– How does the MoleScope lens compare to the images I could take with my smartphone?

MoleScope™ provides high-quality images that are comparable to the images your doctor can take with a professional dermatoscope.

– What if I need a second opinion?

Once the service is available, our global network of skin specialists will be available for a second opinion.

– Is my information secure?

Yes. Your personal information is not shared with any third parties and is transmitted through our secure cloud services using bank-grade security features.

– What do I get with my order?

When you order your MoleScope™ package now, you will receive the MoleScope™ device and MoleScope™ smartphone app which will allow you to track your moles over time and take high-quality images. Doctor consultation services will be added gradually by region.

– Do I need a separate MoleScope device for each of my family members?

No, once our consultation services are available, a family plan will be offered. Each family member will be able to create an individual account and share the same MoleScope™ device and app. Sharing is caring!

– Does MoleScope work for other skin conditions?

Yes. Although MoleScope is designed to help track and monitor mole images, the device and app can be used to image other skin conditions such as acne, eczema, and psoriasis. However, because the MoleScope device provides contact imaging, it is not intended for use on open sores or wounds. MoleScope works best on dark spots on the skin's surface and can be used to image age spots, skin tone, as well as other closed skin lesions.

Skin Cancer Questions

– What does melanoma look like?

Melanoma is the deadliest form of skin cancer. It can either arise de novo or from one of your pre-existing atypical moles. It is important to learn about the warning signs and symptoms, and perform regular skin checks. Take a look at our ABCDE criteria to learn more about how to spot melanoma.

– How do I know if my mole is suspicious?

It is important to get to know your skin and check your moles regularly for any changes that may occur over time. A thorough self-check of your skin, including your scalp, nail beds, and other hard-to-reach places should be performed monthly to ensure your skin is healthy. You can use a mirror to help you examine areas of your body not easily seen, like your back. Follow our guide for a step-by-step skin self-check.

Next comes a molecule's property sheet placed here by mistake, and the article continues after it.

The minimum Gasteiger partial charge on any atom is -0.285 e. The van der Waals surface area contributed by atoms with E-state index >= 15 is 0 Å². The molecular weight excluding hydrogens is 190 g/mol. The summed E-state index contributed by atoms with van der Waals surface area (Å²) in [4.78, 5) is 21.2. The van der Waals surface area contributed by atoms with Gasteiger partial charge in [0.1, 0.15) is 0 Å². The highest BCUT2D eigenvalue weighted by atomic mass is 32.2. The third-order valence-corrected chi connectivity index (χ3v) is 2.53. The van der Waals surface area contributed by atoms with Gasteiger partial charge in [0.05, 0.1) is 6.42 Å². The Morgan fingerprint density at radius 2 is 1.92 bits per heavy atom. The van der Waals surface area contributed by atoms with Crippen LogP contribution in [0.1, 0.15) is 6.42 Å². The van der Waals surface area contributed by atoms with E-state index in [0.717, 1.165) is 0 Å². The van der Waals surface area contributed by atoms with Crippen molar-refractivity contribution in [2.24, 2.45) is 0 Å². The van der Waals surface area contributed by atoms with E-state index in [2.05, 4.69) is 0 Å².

– When should I go see a doctor?

If you notice anything of concern on your body, or your mole is displaying any of the warning signs as mentioned in our ABCDE guide, make an appointment to speak with your doctor. 70% of skin cancer cases are initially spotted by patients or their family members, and the reality is that you know your body best. If something seems suspicious, make an appointment to speak with your doctor - and don’t delay! Early detection and prevention is essential for skin cancer, because when detected early, the survival rate is as high as 98%.

– What are the risk factors of skin cancer?

Skin cancer can strike anywhere. The common risk factors are: family history of melanoma, older age, lighter skin types and increased number of moles. Those with greater than 50 moles, atypical moles, lighter skin and a higher susceptibility to burn are more at risk than people with darker skin who do not burn easily. However, this does not mean that darker-skinned people, or those with fewer moles cannot get skin cancer. It is important to know the risks and stay protected, regardless of your skin type and situation. Learn about atypical mole syndrome here.

– Skin cancer runs in my family, should I be worried?

If a member of your immediate family has battled skin cancer in the past, you are at a higher risk than the general population. This means that you should take more precautions to check your skin and protect it from the sun. While family history is not the only risk factor, it is still important to take note and make sure you are seeing your dermatologist regularly. To find out if you are at risk, try our 1-minute quiz.